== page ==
So What’s In That 2007 Interrogation Memo?
On Tuesday, we broke the story of an undisclosed Office of Legal Counsel memo from 2007 about what interrogation techniques were and weren’t legal for the CIA to use on detainees. The Senate Select Committee on Intelligence narrative timeline of the Bush administration’s legal and policy approval for abusive interrogations confirmed our story publicly the very next day. We’re still waiting on the fulfillment of a Freedom of Information Act request from the Justice Department to acquire the memo. But the timeline released by the Senate intelligence committee gives some basic outlines of what it contains. And why not close the week out by going through them?
So recall that the CIA asked for the memo because in June 2007 President Bush issued an executive order, known as 13440, that sought to update the basis for the CIA’s interrogation program to accommodate the Supreme Court decision in Hamdan v. Rumsfeld and subsequent acts of Congress that specified, as the Senate intelligence committee put it, “particular violations of Common Article 3 [of the Geneva Conventions] subject to criminal prosecution under the War Crimes Act.” CIA wanted to be super-duper sure that it had full legal approval for, uh, things that might be war crimes unless they were sprinkled in the OLC’s magic legal pixie dust. So its lawyers went to OLC and got a memo produced. What did it say?
The July 2007 opinion includes extensive legal analysis of the war crimes added by the MCA [2006 Military Commissions Act], U.S. constitutional law, the treaty obligations of the United States, and the legal decisions of foreign and international tribunals. The July 2007 opinion does not include analysis of the anti-torture statute but rather incorporates by reference the analysis of the May 2005 opinions that certain proposed techniques do not violate the anti-torture statute, either individually or combined.
In considering “traditional executive behavior and contemporary practices” under the substantive due process standard embodied in the Detainee Treatment Act, OLC considered similar sources to those considered in the May 2005 opinion on Article 16. In addition, OLC examined the legislative history of the MCA, which the President had sought, in part, to ensure that the CIA program could go forward following Hamdan, consistent with Common Article 3 and the War Crimes Act. OLC observed that, in considering the MCA, Congress was confronted with the question of whether the CIA should operate an interrogation program for high value detainees that employed techniques exceeding those used by the U.S. military but that remained lawful under the anti-torture statute and the War Crimes Act. OLC concluded that while the passage of the MCA was not conclusive on the constitutional question as to whether the program “shocked the conscience,” the legislation did provide a “relevant measure of contemporary standards” concerning the CIA program and suggested that Congress had endorsed the view that the CIA’s interrogation program was consistent with contemporary practice.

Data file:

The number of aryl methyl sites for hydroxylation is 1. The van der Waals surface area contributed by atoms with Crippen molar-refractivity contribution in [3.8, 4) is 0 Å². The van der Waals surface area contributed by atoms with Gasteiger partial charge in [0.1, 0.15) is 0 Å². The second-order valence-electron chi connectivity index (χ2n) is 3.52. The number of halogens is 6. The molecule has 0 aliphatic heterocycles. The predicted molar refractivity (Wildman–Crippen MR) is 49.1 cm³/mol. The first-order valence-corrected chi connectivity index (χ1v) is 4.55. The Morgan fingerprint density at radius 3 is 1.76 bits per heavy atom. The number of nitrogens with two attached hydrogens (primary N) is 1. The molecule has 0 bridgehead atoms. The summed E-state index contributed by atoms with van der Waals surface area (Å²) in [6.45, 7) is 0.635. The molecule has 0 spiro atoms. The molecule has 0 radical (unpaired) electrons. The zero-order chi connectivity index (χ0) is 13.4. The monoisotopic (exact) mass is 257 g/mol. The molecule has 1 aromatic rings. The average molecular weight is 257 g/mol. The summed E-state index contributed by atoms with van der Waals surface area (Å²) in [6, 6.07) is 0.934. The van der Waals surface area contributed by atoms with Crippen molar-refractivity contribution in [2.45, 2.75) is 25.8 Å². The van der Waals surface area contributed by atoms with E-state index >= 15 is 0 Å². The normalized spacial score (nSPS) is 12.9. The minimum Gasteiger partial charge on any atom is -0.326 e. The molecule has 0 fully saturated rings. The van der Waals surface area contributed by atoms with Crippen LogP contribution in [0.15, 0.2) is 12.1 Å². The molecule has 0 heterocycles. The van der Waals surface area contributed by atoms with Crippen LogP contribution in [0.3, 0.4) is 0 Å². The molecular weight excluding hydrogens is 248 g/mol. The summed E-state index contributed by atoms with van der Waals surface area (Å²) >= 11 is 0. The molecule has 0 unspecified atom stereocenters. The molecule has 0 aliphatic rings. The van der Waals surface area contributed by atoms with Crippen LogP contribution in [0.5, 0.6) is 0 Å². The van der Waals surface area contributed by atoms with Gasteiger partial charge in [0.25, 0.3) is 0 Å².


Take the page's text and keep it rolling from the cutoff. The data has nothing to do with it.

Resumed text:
To make a long story short, since the Military Commissions Act showed that Congress implicitly said there should be a CIA interrogation program — hey, its “conscience” wasn’t “shocked” – it was perfectly acceptable for OLC to bless the contours of a CIA interrogation program that was forged before a host of Supreme Court decisions and acts of Congress introduced additional-but-not-so-specific protections of basic detainee rights. Unless I’m misunderstanding something, the Senate narrative essentially says that the OLC considers nothing in the legislative and judicial record in the two years since it issued its last opinions on the CIA program to have warranted any material changes to the legal basis for it.
And, remember, OLC has a point: the 2006 Military Commissions Act, like the 2005 Detainee Treatment Act before it, carved out exemptions for the CIA. Here’s CIA Director Michael Hayden’s statement the day Bush signed the 2006 act:
It gives the legal clarity and legislative support necessary to continue a program that has been one of our country’s most effective tools in the fight against terrorism. The ensures that we can detain and interrogate key terrorist figures in the future, if and when the need arises. We can be confident that our program remains – as it always has been – fully compliant with U.S. law, the Constitution, and our international treaty obligations.
Thanks, John “this legislation ensures that we respect our obligations under Geneva” McCain!